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Disease Area Public health, Pain & critical care

Sepsis and Serendipity

A fast-paced and often deadly disease, sepsis can arise from a variety of infections. We have recently covered researchers working to diagnose sepsis more quickly (https://thetranslationalscientist.com/issues/august-17/when-minutes-matter/) – but once a diagnosis has been made, what’s next for patients?

The odds of survival could be improved upon, especially in lower income countries, where the mortality rate is roughly 60 percent. In developed countries, survival is higher, but about a quarter of patients still won’t survive the first 28 days (1), because a truly effective treatment has yet to be developed.

One team believe they may have found a cure – by accident. “It just kind of happened by mistake,” said Paul Marik, Chief of Critical Care at East Virginia Medical School, USA. Marik and his team were treating several patients with severe sepsis who they believed were likely to die, and decided to administer vitamin C and hydrocortisone as a last ditch attempt to treat the disease, based on emerging data (2)(3). The method was a surprising success, with all three patients discharged from intensive care within days.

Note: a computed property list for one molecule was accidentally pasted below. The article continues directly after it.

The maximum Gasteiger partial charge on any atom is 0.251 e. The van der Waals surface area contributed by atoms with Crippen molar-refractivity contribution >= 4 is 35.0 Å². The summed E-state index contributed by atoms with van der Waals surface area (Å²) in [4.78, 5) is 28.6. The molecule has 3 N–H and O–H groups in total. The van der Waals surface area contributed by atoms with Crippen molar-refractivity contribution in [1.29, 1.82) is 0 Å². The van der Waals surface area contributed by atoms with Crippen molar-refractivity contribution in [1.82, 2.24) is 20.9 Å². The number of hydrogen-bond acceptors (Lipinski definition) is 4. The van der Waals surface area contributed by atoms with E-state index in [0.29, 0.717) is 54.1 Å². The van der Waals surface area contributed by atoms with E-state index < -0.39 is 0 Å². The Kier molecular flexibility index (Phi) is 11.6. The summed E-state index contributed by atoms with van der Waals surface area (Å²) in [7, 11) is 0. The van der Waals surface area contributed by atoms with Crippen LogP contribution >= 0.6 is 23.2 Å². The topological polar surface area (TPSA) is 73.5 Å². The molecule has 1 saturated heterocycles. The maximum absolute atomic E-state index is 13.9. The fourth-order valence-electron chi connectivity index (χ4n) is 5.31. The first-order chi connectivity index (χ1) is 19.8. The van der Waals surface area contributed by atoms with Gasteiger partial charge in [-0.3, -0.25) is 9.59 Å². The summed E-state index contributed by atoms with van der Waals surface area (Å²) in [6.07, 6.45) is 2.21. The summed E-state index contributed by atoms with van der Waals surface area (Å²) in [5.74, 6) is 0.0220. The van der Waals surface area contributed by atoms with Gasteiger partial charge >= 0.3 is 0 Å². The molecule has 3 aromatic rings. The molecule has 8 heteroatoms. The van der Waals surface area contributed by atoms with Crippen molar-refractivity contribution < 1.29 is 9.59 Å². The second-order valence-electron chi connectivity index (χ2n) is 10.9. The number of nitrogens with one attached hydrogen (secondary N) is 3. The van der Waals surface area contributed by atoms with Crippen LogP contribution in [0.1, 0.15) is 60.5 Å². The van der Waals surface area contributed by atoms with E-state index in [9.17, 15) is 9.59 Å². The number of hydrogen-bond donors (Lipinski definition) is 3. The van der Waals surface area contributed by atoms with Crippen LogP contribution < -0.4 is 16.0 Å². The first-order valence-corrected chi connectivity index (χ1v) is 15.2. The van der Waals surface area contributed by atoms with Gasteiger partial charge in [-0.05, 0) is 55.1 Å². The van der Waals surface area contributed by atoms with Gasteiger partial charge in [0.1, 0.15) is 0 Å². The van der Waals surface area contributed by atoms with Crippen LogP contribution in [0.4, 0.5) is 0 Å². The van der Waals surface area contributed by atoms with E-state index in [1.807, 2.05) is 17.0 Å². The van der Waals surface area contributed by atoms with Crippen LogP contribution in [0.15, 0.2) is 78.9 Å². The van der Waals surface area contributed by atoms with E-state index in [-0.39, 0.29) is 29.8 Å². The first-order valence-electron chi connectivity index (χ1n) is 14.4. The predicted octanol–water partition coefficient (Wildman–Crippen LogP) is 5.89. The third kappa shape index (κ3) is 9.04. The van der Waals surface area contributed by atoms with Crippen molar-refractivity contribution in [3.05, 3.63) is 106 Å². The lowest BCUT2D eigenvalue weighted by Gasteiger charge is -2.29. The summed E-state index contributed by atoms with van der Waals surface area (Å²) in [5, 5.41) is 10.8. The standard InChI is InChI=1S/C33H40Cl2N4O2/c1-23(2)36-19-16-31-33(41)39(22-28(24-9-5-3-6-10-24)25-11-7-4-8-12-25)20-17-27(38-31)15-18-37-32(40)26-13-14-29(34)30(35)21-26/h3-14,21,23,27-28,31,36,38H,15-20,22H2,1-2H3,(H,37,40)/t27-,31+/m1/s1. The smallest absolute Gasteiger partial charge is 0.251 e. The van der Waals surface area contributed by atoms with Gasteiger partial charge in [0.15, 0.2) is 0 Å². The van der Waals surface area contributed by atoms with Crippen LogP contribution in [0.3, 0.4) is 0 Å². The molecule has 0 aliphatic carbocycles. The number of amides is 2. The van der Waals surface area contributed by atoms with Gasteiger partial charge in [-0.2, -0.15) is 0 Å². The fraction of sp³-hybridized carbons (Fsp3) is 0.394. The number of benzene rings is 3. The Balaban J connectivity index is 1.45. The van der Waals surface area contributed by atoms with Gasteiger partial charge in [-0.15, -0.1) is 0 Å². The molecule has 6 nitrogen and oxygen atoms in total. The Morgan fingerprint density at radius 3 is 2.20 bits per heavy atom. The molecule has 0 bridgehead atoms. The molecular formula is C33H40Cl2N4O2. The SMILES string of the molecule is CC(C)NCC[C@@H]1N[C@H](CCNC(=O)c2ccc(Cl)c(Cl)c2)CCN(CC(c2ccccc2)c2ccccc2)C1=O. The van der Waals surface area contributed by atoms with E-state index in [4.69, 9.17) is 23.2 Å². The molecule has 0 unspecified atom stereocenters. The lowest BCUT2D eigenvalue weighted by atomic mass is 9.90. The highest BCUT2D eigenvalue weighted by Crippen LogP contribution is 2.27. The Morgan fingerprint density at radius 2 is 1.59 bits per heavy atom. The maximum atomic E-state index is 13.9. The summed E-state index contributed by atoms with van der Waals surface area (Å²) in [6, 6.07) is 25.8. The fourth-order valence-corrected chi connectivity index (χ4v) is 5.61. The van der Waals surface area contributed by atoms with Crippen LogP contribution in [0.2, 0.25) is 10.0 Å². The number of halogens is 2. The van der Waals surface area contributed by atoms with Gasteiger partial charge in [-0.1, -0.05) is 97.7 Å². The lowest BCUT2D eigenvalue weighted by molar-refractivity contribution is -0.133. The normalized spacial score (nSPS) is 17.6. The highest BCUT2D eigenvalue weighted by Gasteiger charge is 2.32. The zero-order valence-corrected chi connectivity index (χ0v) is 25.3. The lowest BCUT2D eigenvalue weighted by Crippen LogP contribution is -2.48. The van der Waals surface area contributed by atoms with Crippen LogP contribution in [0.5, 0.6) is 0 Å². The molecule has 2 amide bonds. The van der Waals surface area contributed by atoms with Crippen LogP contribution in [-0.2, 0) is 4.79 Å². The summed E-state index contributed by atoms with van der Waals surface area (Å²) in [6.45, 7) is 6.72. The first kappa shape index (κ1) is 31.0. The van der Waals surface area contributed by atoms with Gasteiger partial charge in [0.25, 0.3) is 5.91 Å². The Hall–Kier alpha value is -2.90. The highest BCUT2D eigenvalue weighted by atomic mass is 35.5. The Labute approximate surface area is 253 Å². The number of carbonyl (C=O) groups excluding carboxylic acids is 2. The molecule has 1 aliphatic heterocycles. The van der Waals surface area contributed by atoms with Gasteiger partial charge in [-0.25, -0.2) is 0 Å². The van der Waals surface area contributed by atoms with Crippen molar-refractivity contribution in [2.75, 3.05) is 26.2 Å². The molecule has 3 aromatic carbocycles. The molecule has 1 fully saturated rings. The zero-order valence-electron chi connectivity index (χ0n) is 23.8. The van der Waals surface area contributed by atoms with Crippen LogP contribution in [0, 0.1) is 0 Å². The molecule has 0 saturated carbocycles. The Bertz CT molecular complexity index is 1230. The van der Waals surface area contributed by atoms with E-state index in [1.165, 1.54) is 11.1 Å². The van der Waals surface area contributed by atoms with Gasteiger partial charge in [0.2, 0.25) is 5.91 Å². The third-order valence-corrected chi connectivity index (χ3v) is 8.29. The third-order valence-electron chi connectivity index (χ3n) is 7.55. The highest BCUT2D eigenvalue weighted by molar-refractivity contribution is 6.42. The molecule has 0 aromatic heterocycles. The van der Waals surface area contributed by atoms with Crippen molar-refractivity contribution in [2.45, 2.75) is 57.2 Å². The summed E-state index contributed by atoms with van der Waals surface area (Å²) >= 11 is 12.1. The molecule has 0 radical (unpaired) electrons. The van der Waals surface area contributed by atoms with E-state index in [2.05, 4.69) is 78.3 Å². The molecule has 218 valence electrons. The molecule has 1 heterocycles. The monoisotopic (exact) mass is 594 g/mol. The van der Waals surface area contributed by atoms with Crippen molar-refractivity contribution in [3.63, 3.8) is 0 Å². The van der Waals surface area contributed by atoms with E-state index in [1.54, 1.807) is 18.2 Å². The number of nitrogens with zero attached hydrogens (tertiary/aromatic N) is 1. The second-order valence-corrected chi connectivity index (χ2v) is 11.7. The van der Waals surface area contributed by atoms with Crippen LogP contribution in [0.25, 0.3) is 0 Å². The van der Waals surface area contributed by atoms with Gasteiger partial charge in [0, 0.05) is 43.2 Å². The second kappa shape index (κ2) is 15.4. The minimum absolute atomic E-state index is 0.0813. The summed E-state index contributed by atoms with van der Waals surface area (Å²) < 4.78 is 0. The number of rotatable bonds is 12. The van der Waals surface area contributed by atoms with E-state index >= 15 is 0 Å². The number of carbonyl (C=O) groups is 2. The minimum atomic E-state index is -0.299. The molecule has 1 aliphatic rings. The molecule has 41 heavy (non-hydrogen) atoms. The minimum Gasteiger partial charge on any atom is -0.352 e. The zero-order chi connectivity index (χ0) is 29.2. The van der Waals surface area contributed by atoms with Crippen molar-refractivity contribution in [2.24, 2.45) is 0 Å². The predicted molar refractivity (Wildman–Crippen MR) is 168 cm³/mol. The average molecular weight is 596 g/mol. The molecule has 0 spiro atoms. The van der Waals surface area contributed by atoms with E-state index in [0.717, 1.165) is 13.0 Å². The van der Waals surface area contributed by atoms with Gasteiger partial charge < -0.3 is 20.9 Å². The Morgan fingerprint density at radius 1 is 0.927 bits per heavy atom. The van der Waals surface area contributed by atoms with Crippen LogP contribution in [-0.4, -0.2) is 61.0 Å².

The discovery has led to a new protocol for treating sepsis and septic shock (1):

  • Vitamin C: 1.5 g IV q 6 hourly for 4 days or until discharge from the ICU.
  • Hydrocortisone: 50mg IV push q 6 hourly for 6 days or until discharge from the ICU. Taper is not required.
  • Thiamine: 200mg IV q 12 hourly for 4 days or until discharge from the ICU.

 

“I think further studies need to be done, but essentially this combination of therapies appears to cure severe sepsis and septic shock,” said Marik in a press release (4). “As outrageous as many people think that statement is, we certainly believe it’s the truth.”

Additionally, the treatment only costs around US$60 – and the team are hopeful that such a cheap approach to treating sepsis could have a great impact in the developing world.

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  1. PE Marik et al., “Hydrocortisone, vitamin C, and thiamine for the treatment of severe sepsis and septic shock: a retrospective before-after study”, Chest, 151, 1229–1238 (2017). PMID: 27940189.
  2. BJ Fisher et al., “Attenuation of sepsis-induced organ injury in mice by vitamin C” JPEN J Parenter Enteral Nutr, 38, 825–839 (2014). PMID: 23917525.
  3. AA Fowler et al., “Phase I safety trial of intravenous ascorbic”, J Transl Med, 12, 32 (2014). PMID: 24484547.
  4. East Virginia Medical School Magazine, “A cure for sepsis?”, (2017). Available at: bit.ly/2qEx9Yr. Accessed 23 October, 2017.

About the Author

Roisin McGuigan

I have an extensive academic background in the life sciences, having studied forensic biology and human medical genetics in my time at Strathclyde and Glasgow Universities. My research, data presentation and bioinformatics skills plus my ‘wet lab’ experience have been a superb grounding for my role as a deputy editor at Texere Publishing. The job allows me to utilize my hard-learned academic skills and experience in my current position within an exciting and contemporary publishing company.

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